The messianic vocation separates every klesis from itself, engendering a tension within itself, without ever providing it with some other identity; hence, Jew as non-Jew and Greek as non-Greek….You see why it makes no sense to speak of universalism in regard to Paul, at least when the universal is thought of as principle above cuts and division. In this sense, there is neither beginning nor end in Paul, only Apelles’ cut, the division of division, and then a remnant. (Agamben 53)

Agamben shows that Paul is abolishing the law that many follow their whole life in order to serve the Lord. Although he says that people can practice their nomos, these laws are not important or even necessary to follow for redemption.

The universal themes that many interpret Paul to have are not necessarily universal when one does a close reading of the text. Badiou interprets Paul’s messages to include anyone, yet, Agamben shows that Paul’s texts are far from universal and must be read without these themes in mind. As Paul writes about the results of the Christ Event, he notes that God accepts all people, no matter their “calling”—be it slave, master, Greek, or Jew—yet, he describes that the “nomos” of the Jewish people is not necessary in order to be saved:

But as God hath distributed to every man, as the Lord hath called every one, so let him walk. And so ordain I in all churches. Is any man called being circumcised? let him not become uncircumcised. Is any called in uncircumcision? let him not be circumcised. Circumcision is nothing, and uncircumcision is nothing, but the keeping of the commandments of God. Let every man abide in the same calling wherein he was called. (I Cor 7:17-20)

By saying that “circumcision is nothing” Paul is showing his blatant disregard for Jewish practices. His statements do not promote social mobility or redemption before death. If God has called you to be a slave, you must abide to that calling. For Paul, life before death is not what the world has to look forward to. It is the afterlife that Paul focuses his writings on, which shows his disregard for an obedient lifestyle (Agamben 2006).

Paul goes further with this thought and argues, “For I delight in the law of God after the inward man: but I see another law in my members, warring against the law of my mind, and bringing me into captivity to the law of sin which is in my members. O wretched man that I am! Who shall deliver me from the body of this death?” (Rom 7:22-24). As Paul rejects the commandments of the flesh, he is denouncing the significance of Jewish practices of the body, such as eating habits: “For if ye live after the flesh, ye shall die: but if ye through the Spirit do mortify the deeds of the body, ye shall live” (Rom 8:13). Because Paul believes that the spirit is eternal and that the body is temporary, Jewish laws are not of any significance to Paul, even though Jesus the Messiah followed this law.

In the second book of Corinthians, Paul asks people to be reconciled:

And all things are of God, who hath reconciled us to himself by Jesus Christ, and hath given to us the ministry of reconciliation; To wit, that God was in Christ, reconciling the world unto himself, not imputing their trespasses unto them; and hath committed unto us the word of reconciliation. Now then we are ambassadors for Christ, as though God did beseech you by us: we pray you in Christ's stead, be ye reconciled to God. (2 Cor 5:18-20)

If there were a universal calling, and anyone can easily be saved, why must Paul beg people to be reconciled to God? Unlike the verses in Romans 8, everyone may have the ability to be saved, yet, not everyone is saved automatically by Jesus’ resurrection.

The idea of redemption as seen in Greek literature is very important in understanding Paul and the purpose of the Christ Event. When reading Romans, we can find evidence of Greek thought in Paul’s writings. Adam brought sin into the world, and therefore death, according to Paul. This marks the beginning of a process that ends with Jesus the Messiah’s death, bringing redemption to those that have sinned. Adam’s death, or mortality, is proof of the original sin and the need for redemption.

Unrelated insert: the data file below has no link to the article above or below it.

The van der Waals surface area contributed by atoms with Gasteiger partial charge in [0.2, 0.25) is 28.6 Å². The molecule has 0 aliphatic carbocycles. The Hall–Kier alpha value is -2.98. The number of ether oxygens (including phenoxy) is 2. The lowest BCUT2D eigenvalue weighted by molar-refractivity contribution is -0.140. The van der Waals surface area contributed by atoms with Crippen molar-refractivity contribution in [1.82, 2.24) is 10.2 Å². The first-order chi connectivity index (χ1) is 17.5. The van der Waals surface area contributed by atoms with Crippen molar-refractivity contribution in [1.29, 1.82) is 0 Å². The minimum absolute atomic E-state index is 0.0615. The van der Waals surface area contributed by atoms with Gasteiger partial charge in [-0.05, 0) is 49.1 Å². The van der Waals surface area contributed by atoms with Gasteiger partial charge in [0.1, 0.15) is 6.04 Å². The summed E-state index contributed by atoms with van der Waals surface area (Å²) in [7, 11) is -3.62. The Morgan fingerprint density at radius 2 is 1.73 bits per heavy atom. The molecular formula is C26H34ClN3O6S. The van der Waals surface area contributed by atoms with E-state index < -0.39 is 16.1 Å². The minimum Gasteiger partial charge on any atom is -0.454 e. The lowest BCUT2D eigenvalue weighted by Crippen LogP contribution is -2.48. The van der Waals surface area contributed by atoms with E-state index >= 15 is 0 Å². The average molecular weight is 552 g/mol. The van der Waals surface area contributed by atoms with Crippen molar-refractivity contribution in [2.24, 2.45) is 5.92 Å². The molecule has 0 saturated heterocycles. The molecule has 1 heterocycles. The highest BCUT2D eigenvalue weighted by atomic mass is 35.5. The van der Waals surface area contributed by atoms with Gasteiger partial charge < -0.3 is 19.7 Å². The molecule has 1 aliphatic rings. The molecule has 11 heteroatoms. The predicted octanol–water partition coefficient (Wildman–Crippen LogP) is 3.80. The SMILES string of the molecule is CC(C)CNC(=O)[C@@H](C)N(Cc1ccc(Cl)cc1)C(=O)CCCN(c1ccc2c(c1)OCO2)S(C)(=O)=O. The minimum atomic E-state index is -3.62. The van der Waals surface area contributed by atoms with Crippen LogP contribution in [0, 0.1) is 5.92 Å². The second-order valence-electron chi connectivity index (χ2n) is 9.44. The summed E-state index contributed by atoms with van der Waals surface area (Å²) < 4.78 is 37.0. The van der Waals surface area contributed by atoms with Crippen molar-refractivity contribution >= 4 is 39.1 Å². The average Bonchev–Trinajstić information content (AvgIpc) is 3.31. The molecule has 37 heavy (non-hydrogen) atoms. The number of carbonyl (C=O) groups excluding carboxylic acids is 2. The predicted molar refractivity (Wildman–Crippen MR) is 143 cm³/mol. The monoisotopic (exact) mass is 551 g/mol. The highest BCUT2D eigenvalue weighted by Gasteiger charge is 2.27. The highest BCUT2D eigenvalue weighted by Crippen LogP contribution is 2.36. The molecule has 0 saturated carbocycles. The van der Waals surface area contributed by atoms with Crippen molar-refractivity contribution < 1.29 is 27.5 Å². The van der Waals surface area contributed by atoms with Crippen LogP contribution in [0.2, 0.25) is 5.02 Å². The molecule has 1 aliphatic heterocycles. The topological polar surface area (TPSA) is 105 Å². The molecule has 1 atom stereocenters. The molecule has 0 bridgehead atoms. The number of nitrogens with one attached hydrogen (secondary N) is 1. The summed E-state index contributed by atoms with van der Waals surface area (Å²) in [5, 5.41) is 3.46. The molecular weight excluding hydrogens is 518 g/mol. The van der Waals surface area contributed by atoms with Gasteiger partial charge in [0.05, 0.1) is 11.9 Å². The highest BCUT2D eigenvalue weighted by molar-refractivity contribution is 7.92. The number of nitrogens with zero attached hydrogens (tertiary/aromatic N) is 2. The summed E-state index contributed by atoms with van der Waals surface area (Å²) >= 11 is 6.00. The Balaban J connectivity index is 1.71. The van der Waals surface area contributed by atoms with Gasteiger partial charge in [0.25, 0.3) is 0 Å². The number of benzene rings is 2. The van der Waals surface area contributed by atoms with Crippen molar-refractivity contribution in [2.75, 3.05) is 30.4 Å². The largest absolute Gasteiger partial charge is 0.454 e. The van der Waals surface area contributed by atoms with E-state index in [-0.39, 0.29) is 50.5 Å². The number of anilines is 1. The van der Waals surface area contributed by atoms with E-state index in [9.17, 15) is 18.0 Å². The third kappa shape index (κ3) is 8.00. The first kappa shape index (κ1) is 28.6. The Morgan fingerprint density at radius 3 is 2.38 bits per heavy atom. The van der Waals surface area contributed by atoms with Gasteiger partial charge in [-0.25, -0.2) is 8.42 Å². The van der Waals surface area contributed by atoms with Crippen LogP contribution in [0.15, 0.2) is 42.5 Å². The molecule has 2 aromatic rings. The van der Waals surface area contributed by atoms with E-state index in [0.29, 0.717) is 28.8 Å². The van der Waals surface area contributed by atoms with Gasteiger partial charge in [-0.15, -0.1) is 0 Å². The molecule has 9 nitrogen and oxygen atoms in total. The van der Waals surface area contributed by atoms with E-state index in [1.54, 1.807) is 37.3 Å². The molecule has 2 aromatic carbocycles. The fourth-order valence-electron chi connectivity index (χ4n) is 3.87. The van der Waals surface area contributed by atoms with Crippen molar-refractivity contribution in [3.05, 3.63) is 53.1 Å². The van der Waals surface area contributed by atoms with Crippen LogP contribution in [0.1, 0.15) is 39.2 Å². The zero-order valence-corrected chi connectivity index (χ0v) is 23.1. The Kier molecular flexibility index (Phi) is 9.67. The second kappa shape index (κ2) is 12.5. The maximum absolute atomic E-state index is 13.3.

The process of redemption is constructed in a Greek fashion. Romans 10:4 says, “Jesus Christos is the (telos) of the law.” In the King James Version of the Bible, “telos” is translated as “end,” yet the Greek term carries more weight. “Telos” means the end of a process that fulfills the purpose of that process. What comes after “telos” is superior to that which proceeded it; in Romans, it is clear that what will follow the “telos” is the Messiah’s second coming. Paul writes: “For if they which are of the law be heirs, faith is made void, and the promise made of none effect: Because the law worketh wrath: for where no law is, there is no transgression” (Rom 4:14-15). Paul believes that the Christ Event was the destruction of the law and that they can be saved if they follow one, basic commandment: to love thy neighbor as you love yourself.

As we examine the writings of Paul, we see that universal themes are evident in the scripture, yet, there are two levels of universalism. One will accept all people, regardless of their past, status, race or gender. The other is rank-ordered, giving more power to those in power and less to those that live according to the flesh. Through a close examination of Romans and Corinthians, this writer believes that Paul’s ideas were constructed in a Greek fashion. According to Paul, Adam’s initial sin caused his death and redemption was offered once Jesus the Messiah was resurrected. Though this seems like a universal religion, Paul is quick to reject the laws of the Torah, laws that Jesus himself accepted and performed on a daily basis. Through a closer reading of the text, we can see that Paul’s apocalyptic mindset has clouded the idea of the universal, causing him to contradict himself throughout his writings.


Agamben, Giorgio. The Time That Remains: a Commentary on the Letter to the Romans. Stanford, CA: Stanford UP, 2006. Print.

Badiou, Alain. Saint Paul: the Foundation of Universalism. Stanford, CA: Stanford UP, 2003. Print.

King James Version Bible. Thomas Nelson. Print.